Hearthstone heroes ranked not by power, but by lore

Hearthstone news site Liquidhearth posted a pretty interesting rank list yesterday. The site primarily focuses on the game-related side of Hearthstone -- arenas, deck builds, card abilities and the like -- however, this particular article looks at not the individual cards, but the heroes featured on Hearthstone's nine available decks. The list is laid out and ranked not by the relative power of the class deck, but by the place they stand in Warcraft lore.

Each hero is given a brief descriptive summary detailing their place in Warcraft's history, and each rank is justified by one of three panelists quizzed for the column. What makes it interesting is that from a Hearthstone standpoint, the order isn't really quite where I think it should be. Mage decks, for example, are absolutely devastating if they get the right cards -- and I've had my cards thrown right back at me by more than one incredibly clever set of combos from a priest deck. The rogue deck is particularly devastating when used correctly as well.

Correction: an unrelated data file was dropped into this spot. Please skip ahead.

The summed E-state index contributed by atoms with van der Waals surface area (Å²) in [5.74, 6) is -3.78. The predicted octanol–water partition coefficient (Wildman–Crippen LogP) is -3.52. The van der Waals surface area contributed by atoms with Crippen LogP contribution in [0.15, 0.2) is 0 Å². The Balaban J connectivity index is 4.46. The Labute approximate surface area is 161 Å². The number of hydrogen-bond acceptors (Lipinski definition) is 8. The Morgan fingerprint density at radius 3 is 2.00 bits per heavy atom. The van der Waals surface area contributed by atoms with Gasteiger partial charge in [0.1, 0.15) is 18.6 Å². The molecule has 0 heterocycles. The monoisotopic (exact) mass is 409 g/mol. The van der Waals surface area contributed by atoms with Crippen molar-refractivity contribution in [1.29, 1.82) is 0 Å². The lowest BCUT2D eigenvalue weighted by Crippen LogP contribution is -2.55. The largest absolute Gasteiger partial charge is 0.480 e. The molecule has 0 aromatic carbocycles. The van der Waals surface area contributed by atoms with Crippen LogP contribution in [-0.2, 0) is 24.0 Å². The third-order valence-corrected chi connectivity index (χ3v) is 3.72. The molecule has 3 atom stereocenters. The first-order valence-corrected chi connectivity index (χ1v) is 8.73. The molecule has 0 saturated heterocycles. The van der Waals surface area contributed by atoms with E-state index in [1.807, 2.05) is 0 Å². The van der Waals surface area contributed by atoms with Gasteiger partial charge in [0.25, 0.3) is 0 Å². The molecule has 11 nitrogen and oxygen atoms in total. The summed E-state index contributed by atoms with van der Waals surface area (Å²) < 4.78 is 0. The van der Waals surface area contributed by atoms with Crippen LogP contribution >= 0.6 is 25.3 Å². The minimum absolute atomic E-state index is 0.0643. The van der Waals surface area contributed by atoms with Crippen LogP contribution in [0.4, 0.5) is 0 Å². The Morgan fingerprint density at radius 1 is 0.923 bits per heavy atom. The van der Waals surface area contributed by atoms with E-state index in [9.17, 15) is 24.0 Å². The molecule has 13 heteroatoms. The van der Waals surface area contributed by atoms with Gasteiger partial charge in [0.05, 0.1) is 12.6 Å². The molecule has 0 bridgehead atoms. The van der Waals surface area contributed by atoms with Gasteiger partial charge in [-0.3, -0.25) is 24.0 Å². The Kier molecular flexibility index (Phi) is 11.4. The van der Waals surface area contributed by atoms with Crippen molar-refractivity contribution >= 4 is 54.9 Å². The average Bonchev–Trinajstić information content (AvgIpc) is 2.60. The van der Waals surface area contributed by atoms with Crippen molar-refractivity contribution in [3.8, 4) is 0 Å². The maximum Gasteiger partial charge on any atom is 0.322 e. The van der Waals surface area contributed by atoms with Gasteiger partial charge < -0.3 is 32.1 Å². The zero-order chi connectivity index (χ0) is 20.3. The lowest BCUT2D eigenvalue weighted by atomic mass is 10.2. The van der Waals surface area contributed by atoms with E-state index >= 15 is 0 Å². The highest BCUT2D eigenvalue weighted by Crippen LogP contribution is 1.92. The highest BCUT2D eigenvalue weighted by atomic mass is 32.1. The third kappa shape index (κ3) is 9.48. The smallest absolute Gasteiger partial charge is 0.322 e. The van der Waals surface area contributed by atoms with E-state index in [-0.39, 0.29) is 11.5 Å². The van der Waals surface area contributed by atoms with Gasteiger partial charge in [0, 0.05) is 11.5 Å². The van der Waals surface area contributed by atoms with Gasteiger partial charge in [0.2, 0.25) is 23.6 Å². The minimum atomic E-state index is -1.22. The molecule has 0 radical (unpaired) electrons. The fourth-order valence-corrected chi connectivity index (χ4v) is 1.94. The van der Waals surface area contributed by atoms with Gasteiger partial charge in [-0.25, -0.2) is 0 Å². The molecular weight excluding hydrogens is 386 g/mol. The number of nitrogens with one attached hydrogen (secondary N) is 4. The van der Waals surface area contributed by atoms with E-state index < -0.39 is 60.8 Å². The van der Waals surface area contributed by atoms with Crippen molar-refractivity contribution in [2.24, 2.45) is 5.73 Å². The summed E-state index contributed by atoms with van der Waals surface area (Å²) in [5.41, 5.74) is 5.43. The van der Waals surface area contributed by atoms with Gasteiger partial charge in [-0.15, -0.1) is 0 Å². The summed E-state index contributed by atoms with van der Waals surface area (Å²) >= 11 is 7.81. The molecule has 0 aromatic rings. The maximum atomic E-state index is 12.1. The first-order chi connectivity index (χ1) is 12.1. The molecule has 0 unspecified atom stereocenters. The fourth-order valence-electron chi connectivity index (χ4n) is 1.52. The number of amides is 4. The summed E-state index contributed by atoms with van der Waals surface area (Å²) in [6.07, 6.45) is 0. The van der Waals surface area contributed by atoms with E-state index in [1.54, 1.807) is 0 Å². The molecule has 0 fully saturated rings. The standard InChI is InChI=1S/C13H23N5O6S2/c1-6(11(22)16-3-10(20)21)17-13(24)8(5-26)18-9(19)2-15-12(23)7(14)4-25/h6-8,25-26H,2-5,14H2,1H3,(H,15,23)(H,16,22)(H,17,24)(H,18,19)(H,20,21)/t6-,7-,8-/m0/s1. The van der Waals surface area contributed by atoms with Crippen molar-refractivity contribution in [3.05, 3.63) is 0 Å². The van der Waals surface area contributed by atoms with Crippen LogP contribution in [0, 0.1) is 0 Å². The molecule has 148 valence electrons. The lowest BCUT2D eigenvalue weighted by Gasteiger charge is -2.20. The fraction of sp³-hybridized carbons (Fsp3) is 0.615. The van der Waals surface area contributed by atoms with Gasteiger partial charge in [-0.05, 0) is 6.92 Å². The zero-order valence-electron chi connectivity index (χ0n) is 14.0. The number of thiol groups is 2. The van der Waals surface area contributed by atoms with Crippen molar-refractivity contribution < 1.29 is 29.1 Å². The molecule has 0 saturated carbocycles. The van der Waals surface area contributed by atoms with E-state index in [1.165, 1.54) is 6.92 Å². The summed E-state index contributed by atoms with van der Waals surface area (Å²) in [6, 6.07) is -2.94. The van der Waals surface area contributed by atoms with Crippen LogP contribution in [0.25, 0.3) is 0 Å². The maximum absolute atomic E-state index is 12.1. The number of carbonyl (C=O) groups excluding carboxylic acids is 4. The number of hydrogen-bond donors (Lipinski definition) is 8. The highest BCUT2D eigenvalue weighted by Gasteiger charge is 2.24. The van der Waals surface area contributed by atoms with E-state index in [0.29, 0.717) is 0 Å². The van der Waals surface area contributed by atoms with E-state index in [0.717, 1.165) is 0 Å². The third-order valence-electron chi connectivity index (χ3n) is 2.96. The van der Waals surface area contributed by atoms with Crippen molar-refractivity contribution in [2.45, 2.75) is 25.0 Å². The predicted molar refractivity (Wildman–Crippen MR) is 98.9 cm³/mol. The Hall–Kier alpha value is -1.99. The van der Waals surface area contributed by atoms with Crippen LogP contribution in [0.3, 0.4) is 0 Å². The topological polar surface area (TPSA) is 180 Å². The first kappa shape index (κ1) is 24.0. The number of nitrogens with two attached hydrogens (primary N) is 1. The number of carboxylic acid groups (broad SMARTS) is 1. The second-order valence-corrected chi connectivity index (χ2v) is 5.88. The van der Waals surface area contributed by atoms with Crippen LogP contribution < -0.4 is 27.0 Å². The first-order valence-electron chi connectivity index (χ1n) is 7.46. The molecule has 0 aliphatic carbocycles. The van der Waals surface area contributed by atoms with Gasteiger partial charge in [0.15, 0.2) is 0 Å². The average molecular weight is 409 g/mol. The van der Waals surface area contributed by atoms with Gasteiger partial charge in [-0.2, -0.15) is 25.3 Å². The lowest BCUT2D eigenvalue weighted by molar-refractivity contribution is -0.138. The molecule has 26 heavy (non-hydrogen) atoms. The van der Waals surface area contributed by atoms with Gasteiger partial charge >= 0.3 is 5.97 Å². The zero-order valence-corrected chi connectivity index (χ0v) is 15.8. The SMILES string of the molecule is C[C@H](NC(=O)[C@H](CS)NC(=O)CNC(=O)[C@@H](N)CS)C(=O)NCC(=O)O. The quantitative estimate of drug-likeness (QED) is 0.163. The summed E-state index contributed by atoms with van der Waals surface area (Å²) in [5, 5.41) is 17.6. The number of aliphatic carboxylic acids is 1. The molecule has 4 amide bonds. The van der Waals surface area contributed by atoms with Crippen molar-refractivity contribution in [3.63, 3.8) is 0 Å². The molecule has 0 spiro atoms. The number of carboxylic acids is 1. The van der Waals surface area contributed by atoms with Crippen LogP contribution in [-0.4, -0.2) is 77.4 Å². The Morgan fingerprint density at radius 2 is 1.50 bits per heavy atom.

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Filed under: Lore, Hearthstone Insider

Know Your Lore: Durotan, son of Garad

The World of Warcraft is an expansive universe. You're playing the game, you're fighting the bosses, you know the how -- but do you know the why? Each week, Matthew Rossi and Anne Stickney make sure you Know Your Lore by covering the history of the story behind World of Warcraft.

Durotan, son of Garad, chieftain of the Frostwolf Clan. A mighty warrior to be certain, yet there is far more to Durotan than what is widely known. Yes, he was a warrior, but he was also a conflicted soul, one who could only watch from the sidelines as the height of orcish civilization crumbled under the influence of the Burning Legion. Durotan may never have fully understood exactly what happened to the orcish race, but it affected him deeply.

Yet Durotan's most notable legacy is his son, Thrall. Found by humans, raised as a gladiator, liberating the orcish race and rallying a new Horde by his side. When Thrall took the new Horde to Kalimdor, he named the land they settled on Durotan, after his father -- a father who likely would have been very proud of his son. In Warlords, we'll see Durotan again -- Horde players will have the unique opportunity to work with this legend of the past, surprisingly alive and well. What kind of orc is Durotan -- and what will he think of his son?

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Filed under: Lore, Know your Lore